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Assuming I have object_list list which contains objects.

I want to check if my current iteration is is at the first or the last.

for object in object_list:
    do_something
    if first_indexed_element:
        do_something_else
    if last_indexed_element:
        do_another_thing

How can this be achieved? I know that I can use range and count index but if feels clumsy.

Regards

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6 Answers 6

up vote 12 down vote accepted
li = iter(object_list)

obj = next(li)

do_first_thing_with(obj)

while True:
    try:
        do_something_with(obj)
        obj = next(li)
    except StopIteration:
        do_final_thing_with(obj)
        break
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1  
+1 for using iterators instead of index numbers. In the OP's question, all objects are processed with do_something, and special processing is done with the first and last. In your code, you do the special processing for the first item, but not the every-item processing. I think you just need to reverse the 2 statements in your try: clause to get the desired behavior. –  Paul McGuire Aug 3 '10 at 8:41
1  
Quite complicated. Not exactly that author wants (do_first_thing_with should be called after first do_something_with). –  Tomasz Wysocki Aug 3 '10 at 10:02
    
likely the most efficient solution (+1), but unfortunately not very concise/easy to grok. –  wds Aug 3 '10 at 10:04

You can use enumerate():

for i, obj in enumerate(object_list):
    do_something
    if i == 0:
        do_something_else
    if i == len(object_list) - 1:
        do_another_thing

But instead of checking in every iteration which object you are dealing with, maybe something like this is better:

def do_with_list(object_list):
    for obj in object_list:
        do_something(obj)
    do_something_else(object_list[0])
    do_another_thing(object_list[-1])

Imagine you have a list of 100 objects, then you make 198 unnecessary comparisons, because the current element cannot be the first or last element in the list.

But it depends on whether the statements have to be executed in a certain order and what they are doing.


Btw. don't shadow object, it is already an identifier in Python ;)

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1  
i will never equal len(object_list). –  Amber Aug 3 '10 at 8:13
    
@Amber: True, thanks –  Felix Kling Aug 3 '10 at 8:14
for index, obj in enumerate(object_list):
    do_something
    if index == 0:
        do_something_else
    if index == len(object_list)-1:
        do_another_thing
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Will break if object_list is iterator. It's better to write code that will work with all iterables, not only lists. –  Tomasz Wysocki Aug 3 '10 at 10:04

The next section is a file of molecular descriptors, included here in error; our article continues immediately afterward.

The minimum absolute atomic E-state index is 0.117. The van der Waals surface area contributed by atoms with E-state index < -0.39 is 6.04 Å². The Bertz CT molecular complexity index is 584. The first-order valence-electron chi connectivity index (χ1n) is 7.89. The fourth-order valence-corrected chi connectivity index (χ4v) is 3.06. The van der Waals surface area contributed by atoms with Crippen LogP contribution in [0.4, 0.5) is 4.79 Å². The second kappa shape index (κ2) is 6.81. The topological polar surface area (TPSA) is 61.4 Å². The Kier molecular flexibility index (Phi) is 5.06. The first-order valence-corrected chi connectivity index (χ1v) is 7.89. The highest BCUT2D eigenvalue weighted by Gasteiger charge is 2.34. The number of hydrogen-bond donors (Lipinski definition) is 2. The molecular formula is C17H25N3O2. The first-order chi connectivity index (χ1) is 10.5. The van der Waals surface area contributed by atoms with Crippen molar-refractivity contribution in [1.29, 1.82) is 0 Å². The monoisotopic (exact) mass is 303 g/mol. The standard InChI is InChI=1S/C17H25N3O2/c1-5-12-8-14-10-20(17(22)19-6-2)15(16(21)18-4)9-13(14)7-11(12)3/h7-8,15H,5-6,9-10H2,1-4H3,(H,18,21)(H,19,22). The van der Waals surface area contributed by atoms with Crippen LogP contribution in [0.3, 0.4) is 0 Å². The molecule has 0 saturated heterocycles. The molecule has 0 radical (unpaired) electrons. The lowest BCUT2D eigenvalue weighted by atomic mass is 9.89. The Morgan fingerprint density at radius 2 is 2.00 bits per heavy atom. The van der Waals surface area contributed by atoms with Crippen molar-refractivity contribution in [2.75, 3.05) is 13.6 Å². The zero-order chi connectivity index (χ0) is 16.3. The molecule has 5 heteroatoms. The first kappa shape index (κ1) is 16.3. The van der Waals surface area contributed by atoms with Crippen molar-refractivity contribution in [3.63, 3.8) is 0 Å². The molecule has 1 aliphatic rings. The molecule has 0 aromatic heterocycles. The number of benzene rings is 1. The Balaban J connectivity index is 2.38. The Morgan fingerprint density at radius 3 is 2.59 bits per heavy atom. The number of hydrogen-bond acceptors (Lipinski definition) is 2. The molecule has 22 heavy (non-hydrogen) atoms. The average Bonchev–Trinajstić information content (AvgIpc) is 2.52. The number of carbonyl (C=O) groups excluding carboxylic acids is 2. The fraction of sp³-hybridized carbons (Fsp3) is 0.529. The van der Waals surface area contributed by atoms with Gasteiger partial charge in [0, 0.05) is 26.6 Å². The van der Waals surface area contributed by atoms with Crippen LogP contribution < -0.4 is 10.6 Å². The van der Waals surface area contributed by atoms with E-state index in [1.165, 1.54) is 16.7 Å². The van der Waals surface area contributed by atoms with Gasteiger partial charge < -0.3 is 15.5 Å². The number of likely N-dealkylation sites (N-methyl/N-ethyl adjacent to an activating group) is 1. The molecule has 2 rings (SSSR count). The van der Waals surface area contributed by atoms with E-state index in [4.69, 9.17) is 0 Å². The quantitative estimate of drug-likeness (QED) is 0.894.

Not when it makes the code far more complex to read, and you know you're going to be working with lists. –  Amber Aug 3 '10 at 15:58

You just have to use a counter, no need for range :

Let's say your counter is cpt.

if cpt == 0:
  print "first"

if cpt == len(object_list) - 1:
  print "last"

edit : the enumerate solution may be more elegant.

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  1. You can make i = 0 and then i++ in iterations. So if i==0 it is first iteration, if i == list.size()-1 than it is last iteration.
  2. There must be smth like indexOf(object), which returns position of element in list. if 0 - than first iteration, if size()-1 than last. But it is expensive.
  3. use enumerate. See Amber or Felix posts.
  4. compare current element to list[0] and to list[-1]. in first case - first iteration, in last case - last iteration. It is expensive too.

So i'd choose 1 or 3.
PS: list.size() is len(list) of course.

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Why should 4. be expensive? List access should be O(1). –  Felix Kling Aug 3 '10 at 8:22
    
Don't know what is O(1), but comparing custom objects, imho, is always slower then comparing numbers (even if they are objects too). Moreover, in this case you should provide equality rules, which can be quite complicated. Moreover, list can contain duplicates, so it can cause errors (it is different point of view, nevertheless you must consider it). –  foret Aug 3 '10 at 8:47
    
Moreover! : when you try to get element from list, python first find list, then find element at index. if you use number, it must only find number, so 1 operation less. imho - i don;t know python internals. –  foret Aug 3 '10 at 8:56
    
You are right, comparing objects can be expensive if they implement a custom comparison function. But accessing an element in a list is fast. –  Felix Kling Aug 3 '10 at 9:57
first = True
for o in object_list:
    do_something(o)
    if first:
        first = False
        do_something_with_first(o)
if 'o' in locals():
    do_something_with_last(o)
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